The Virginia Robinson Gardens, spectacular though it is, has no such illusory grandeur. Mrs. Robinson was an intellectually curious and artistic woman whose husband died at a young age, leaving her to manage his fortune and property. She worked closely with the Pasadena landscape architect Charles Gibbs Adams to produce a work that not only has no need of wire stays, but also provides a botanical feast for the fortunate visitor. Rare trees like Talauma hodgsonii, Gardenia thunbergia, and many species of magnolia and other unusual plants abound in a garden that is part wilderness, part 18th-century formality.
While Harold Lloyd was cramming his neighboring estate with “Spanish barbecue, Italian ballroom, Japanese lily pond, English village, Indian canoes, Arizona cactus garden,” according to Marion Cran quoted in “The Golden Age of American Gardens,” Mrs. Robinson exercised admirable horticultural restraint.
Mrs. Robinson, who died in 1977, bequeathed the estate to Los Angeles County in 1974. New houses have since been built on either side of the house, encroaching upon its gateway. My companion and I almost doubted our directions to the garden. We drove around the perimeter of the property to the small parking lot, where a path leads to the visitor’s first formal exposure to the garden. We were at the center of a large grassy rectangle, like a parterre. At the right end was the main house, with a generous terrace. To the left was a lily pond, a swimming pool and Renaissance-style pool pavilion.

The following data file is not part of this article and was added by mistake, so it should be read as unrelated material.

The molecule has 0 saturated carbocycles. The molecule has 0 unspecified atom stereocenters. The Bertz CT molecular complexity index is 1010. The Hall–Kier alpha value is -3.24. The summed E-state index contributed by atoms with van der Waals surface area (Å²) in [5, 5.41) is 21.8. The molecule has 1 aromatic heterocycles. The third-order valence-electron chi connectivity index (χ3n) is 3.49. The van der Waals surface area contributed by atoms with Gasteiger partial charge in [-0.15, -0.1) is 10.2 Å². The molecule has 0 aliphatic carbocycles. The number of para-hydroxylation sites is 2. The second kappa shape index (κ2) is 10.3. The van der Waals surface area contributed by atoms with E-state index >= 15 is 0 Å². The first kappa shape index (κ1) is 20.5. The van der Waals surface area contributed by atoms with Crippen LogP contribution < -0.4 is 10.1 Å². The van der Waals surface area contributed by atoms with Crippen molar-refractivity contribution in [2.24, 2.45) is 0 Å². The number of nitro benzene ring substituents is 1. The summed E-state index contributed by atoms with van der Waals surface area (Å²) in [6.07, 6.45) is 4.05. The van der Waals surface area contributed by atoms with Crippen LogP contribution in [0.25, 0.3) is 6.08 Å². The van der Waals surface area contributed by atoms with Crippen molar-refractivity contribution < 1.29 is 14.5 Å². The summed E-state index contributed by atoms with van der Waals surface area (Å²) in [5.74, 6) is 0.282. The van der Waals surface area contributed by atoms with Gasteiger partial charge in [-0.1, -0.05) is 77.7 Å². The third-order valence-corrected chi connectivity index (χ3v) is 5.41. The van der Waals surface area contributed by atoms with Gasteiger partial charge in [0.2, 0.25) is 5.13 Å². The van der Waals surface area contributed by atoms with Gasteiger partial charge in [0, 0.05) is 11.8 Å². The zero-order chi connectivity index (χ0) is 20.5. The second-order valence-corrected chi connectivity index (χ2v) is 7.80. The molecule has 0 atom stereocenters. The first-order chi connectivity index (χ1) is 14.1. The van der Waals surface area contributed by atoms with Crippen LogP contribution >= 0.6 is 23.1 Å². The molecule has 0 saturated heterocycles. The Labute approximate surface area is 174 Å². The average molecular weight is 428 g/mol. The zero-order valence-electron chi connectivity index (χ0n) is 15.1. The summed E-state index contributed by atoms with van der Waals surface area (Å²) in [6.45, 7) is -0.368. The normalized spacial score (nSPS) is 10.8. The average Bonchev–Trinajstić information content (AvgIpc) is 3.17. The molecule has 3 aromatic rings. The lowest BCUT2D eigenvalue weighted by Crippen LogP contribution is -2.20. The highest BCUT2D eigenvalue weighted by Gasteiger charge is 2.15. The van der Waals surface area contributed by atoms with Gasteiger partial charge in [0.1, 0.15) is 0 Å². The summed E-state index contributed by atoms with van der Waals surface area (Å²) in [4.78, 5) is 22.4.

Walking up a gentle slope toward the house, we stood on the terrace and looked up across the spread of lawn, punctuated with a small rose garden (Mrs. Robinson’s favorite flower) and perennial borders, toward a balustrade that cleverly conceals the swimming pool (the bane of all hot-climate landscape architects).